Encyclopedia of Security and Emergency Management

Living Edition
| Editors: Lauren R. Shapiro, Marie-Helen Maras

Emergency Management: Shelter In-Place

  • Michael K. LindellEmail author
Living reference work entry
DOI: https://doi.org/10.1007/978-3-319-69891-5_267-1

Definition

Shelter in-place consists of remaining in a location, usually a structure, that provides greater protection against an environmental hazard than being outdoors. Shelter in-place is appropriate for situations when the shelter location provides adequate protection against hazard exposure but also might be chosen when insufficient time for evacuation would lead to being exposed to the hazard in a vehicle that provides even less protection than the shelter location.

Introduction

The essential distinction between shelter in-place and evacuation is that the former generally provides protection by shielding from a hazard, whereas the latter provides protection by distance from the hazard. There is a variation on shelter in-place, shelter in-refuge, that can be used when there are nearby locations that are safer than the locations where people find themselves when they recognize the need to take protective action. For example, a coastal community at the tip of a peninsula might have...

Keywords

Structural resistance Air infiltration Air exchange Dose reduction Shelter in-refuge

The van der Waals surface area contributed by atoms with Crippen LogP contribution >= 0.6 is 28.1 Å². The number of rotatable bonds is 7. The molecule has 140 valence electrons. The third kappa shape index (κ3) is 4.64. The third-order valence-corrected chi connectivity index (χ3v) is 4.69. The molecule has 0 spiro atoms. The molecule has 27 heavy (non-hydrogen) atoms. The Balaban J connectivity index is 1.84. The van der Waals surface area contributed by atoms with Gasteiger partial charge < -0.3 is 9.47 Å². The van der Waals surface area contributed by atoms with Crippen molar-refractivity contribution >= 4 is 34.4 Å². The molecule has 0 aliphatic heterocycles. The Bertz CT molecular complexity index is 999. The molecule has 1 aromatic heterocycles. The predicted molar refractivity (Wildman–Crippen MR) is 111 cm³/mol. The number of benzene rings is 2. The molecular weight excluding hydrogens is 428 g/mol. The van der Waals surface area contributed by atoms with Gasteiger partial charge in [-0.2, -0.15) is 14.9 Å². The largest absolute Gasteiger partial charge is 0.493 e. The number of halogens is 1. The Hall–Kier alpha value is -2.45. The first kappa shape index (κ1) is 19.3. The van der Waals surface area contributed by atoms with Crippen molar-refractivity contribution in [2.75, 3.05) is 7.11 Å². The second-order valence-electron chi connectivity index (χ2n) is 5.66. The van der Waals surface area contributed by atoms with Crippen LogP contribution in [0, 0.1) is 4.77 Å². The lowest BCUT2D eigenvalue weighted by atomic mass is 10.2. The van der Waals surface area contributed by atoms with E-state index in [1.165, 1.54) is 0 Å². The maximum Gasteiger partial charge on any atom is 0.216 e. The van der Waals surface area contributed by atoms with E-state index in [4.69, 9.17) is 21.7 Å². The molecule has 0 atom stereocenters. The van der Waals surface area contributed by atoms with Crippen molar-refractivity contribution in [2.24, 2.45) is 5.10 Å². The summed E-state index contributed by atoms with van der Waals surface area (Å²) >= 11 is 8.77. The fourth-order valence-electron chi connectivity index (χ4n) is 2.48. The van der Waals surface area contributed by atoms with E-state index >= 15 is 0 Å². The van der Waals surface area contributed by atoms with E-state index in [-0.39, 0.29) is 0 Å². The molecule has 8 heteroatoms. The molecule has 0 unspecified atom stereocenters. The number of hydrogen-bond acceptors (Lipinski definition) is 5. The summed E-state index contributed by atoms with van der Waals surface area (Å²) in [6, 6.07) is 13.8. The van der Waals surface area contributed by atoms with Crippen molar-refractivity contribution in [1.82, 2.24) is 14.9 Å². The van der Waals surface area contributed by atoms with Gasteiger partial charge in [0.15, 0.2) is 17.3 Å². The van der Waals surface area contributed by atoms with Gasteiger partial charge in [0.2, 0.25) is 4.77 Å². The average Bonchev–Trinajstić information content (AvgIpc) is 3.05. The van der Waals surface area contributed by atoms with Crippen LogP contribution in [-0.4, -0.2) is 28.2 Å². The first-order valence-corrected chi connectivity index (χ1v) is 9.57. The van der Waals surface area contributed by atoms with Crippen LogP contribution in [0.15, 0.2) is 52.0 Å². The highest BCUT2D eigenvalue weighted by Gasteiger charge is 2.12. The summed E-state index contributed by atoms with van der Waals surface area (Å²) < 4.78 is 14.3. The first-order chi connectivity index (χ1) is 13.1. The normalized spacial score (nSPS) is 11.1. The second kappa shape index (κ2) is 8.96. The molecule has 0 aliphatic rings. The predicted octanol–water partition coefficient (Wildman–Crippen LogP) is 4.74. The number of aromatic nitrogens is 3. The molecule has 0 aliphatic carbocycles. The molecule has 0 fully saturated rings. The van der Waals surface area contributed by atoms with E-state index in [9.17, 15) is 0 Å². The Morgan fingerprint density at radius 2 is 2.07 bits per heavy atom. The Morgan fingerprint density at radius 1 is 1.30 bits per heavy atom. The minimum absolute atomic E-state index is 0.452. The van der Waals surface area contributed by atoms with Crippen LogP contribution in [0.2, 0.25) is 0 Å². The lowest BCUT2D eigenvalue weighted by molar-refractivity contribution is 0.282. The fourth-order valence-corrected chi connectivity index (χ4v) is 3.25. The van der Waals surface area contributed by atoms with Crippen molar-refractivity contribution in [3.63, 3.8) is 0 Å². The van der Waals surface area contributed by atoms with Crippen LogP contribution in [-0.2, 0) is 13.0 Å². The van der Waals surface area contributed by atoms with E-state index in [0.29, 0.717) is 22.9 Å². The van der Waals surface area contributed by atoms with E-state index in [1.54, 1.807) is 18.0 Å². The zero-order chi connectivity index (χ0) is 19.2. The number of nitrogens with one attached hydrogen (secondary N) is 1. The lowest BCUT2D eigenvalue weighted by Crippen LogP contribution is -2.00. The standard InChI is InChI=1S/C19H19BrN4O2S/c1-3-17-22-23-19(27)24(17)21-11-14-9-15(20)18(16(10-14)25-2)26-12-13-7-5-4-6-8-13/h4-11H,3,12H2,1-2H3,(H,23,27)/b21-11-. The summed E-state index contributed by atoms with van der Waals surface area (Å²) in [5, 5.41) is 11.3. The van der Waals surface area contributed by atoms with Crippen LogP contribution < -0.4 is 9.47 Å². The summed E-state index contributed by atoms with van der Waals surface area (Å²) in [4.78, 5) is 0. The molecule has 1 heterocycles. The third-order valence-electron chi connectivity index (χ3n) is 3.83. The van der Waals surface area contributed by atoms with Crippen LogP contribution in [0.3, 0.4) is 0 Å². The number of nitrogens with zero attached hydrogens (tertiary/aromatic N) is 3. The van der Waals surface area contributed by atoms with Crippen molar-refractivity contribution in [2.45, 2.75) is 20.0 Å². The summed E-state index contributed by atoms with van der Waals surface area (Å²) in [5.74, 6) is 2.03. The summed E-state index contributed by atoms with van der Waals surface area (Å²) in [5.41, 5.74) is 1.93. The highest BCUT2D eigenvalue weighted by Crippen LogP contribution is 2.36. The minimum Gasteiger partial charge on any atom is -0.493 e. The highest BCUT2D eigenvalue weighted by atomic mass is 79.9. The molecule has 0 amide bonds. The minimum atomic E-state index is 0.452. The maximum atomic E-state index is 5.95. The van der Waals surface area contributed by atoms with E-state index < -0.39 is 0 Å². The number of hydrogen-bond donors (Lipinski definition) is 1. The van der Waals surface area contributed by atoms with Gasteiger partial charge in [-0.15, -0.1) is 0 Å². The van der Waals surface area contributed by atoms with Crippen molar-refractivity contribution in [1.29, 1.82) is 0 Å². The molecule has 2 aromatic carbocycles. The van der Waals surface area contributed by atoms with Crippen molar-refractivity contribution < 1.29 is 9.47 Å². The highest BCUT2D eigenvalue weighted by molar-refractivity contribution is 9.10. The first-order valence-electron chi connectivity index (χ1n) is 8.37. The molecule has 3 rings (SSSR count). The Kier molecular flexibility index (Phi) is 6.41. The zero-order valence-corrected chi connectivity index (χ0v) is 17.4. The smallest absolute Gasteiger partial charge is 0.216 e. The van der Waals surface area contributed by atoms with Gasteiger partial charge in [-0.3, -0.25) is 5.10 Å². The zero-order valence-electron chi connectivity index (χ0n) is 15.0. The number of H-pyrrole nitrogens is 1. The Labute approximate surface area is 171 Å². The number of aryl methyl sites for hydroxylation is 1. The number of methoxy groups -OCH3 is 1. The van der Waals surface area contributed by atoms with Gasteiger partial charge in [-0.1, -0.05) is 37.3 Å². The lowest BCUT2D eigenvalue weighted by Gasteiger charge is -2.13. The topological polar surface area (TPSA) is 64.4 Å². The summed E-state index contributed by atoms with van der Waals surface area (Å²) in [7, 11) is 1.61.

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Notes

Acknowledgments

This research was supported by the National Science Foundation under Grants CMMI-1760766 and CMMI-1826455. None of the conclusions expressed here necessarily reflects views other than those of the author.

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Further Reading

  1. Cova, T. J., Dennison, P. E., Li, D., Drews, F. A., Siebeneck, L. K., & Lindell, M. K. (2017). Warning triggers in environmental hazards: Who should be warned to do what and when? Risk Analysis, 37(4), 601–611.CrossRefGoogle Scholar
  2. IBHS – Institute for Business and Home Safety. (2007). Builder’s guide. Tampa: Author. Accessed 1 Nov 2018. http://disastersafety.org/fortified/safer-living/

Copyright information

© Springer Nature Switzerland AG 2019

Authors and Affiliations

  1. 1.Department of Urban Design and Planning, Institute for Hazards Mitigation Planning and ResearchUniversity of WashingtonSeattleUSA